Temporarily closed, but program Sneakpeaks every Friday at 19.19 in the courtyard of the Passage! - The Neuköllner Oper brings you culture right up close – and international culture to boot. It was the home of the first German-Turkish musical theatre in Germany, and could not be more different to “normal” opera houses.
Ever since it was founded in 1977 the Neuköllner Oper has reflected of our contemporary history, and has long since acquired a respected reputation.
Back then, the Neuköllner Oper rehearsed in churches and factory buildings, before moving into an old ballroom in the former Rixdorf assembly rooms on Neukölln's busy Karl-Marx-Straße in 1988.
Since then the company has staged modern interpretations of everything from baroque opera and musicals to operettas and experimental musical theatre.
Musical theatre in Neukölln
The open musical theatre attracts national and international attention. It can proudly call itself the first German-Turkish musical theatre in the country and has now become an institution, putting on numerous projects, co-productions and festivals.
The private theatre is supported by the Berlin Senate, receiving subsidies for individual projects. Sources of funding include the capital city’s cultural fund, GASAG and the cultural foundation.
What’s on at the Neuköllner Oper
The Neuköllner Oper aims to combine fun with serious entertainment and good humour. It creates new plays and combines them with old values.
The NO is a contemporary, experimental institution. From new forms of musical theatre to musicals and operettas, there is always something new and surprising to experience: crossover productions, musical theatre for families, musical premieres and much more besides.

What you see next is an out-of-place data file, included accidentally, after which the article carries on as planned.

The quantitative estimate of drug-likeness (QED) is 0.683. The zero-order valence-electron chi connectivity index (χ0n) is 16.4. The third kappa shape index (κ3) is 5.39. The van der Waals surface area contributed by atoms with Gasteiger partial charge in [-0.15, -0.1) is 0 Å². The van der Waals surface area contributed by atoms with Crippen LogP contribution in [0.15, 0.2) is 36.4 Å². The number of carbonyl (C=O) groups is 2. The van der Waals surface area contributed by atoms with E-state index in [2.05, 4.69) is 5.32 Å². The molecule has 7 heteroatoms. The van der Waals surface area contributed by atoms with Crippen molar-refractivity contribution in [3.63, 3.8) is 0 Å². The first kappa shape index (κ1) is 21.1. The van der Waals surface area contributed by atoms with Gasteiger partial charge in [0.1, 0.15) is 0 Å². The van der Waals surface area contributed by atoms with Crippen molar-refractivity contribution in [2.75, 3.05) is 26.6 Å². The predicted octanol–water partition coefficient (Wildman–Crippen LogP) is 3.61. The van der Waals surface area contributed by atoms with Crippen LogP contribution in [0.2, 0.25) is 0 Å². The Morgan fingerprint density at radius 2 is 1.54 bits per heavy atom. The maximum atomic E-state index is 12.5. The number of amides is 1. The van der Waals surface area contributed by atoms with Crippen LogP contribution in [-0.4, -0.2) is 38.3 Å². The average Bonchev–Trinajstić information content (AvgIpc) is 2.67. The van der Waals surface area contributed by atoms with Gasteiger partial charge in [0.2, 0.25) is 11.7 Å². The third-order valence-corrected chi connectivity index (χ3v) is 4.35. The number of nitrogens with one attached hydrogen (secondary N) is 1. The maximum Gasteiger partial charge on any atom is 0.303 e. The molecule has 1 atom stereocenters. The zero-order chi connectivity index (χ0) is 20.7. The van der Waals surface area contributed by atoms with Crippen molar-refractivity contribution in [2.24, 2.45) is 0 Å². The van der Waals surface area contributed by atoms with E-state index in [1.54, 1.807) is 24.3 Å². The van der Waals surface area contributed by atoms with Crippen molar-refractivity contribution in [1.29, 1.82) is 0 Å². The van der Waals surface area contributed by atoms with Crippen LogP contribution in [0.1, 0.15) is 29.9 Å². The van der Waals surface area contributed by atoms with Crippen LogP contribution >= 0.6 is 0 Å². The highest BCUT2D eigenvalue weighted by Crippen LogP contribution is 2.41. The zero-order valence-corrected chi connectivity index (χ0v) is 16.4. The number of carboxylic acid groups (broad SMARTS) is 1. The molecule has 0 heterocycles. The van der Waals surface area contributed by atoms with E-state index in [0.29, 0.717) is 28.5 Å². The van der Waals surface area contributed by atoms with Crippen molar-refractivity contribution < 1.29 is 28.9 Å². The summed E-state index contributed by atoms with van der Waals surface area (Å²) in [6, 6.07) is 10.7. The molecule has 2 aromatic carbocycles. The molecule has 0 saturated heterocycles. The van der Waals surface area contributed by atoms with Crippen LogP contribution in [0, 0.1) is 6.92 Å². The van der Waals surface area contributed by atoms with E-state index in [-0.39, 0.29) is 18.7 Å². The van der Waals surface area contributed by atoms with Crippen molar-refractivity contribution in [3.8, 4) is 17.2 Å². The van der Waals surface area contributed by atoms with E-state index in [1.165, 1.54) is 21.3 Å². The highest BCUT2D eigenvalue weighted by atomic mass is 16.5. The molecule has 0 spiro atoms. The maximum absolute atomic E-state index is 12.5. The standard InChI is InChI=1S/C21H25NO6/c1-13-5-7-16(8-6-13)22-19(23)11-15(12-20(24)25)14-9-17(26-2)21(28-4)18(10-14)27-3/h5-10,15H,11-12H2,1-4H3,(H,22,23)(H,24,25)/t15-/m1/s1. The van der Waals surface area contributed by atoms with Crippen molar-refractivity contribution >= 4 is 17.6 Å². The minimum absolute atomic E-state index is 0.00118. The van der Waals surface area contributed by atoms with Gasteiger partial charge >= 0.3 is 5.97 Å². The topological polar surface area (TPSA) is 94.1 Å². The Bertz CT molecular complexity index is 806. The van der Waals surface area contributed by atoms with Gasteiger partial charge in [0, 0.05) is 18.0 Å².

In just 36 years the Neuköllner Oper has celebrated more than 160 world premieres – making it the most productive musical theatre in Europe.
Promoting young talent at the Neuköllner Oper
The Neuköllner Oper develops new plays in collaboration with the musical and show faculty of Berlin’s University of the Arts. This gives young actors a taste of life on stage and at the theatre. The project allows students to see how a play is developed and to experience all the challenges this presents. This valuable experience helps the young actors as they embark on their artistic careers.
In 1931, the Japanese composer Kóscak (Kosaku) Yamada, who studied in Berlin beginning in 1910, wrote the one-act opera Ayamé for Paris. Featuring the subtitle Opéra choréographique, this work, which oscillates between Debussy, Richard Strauss and Japanese sounds, is anything but ballet and deals with the intimate drama of the girl Ayamé who is forced to work as a prostitute to pay off the debts of her dead father.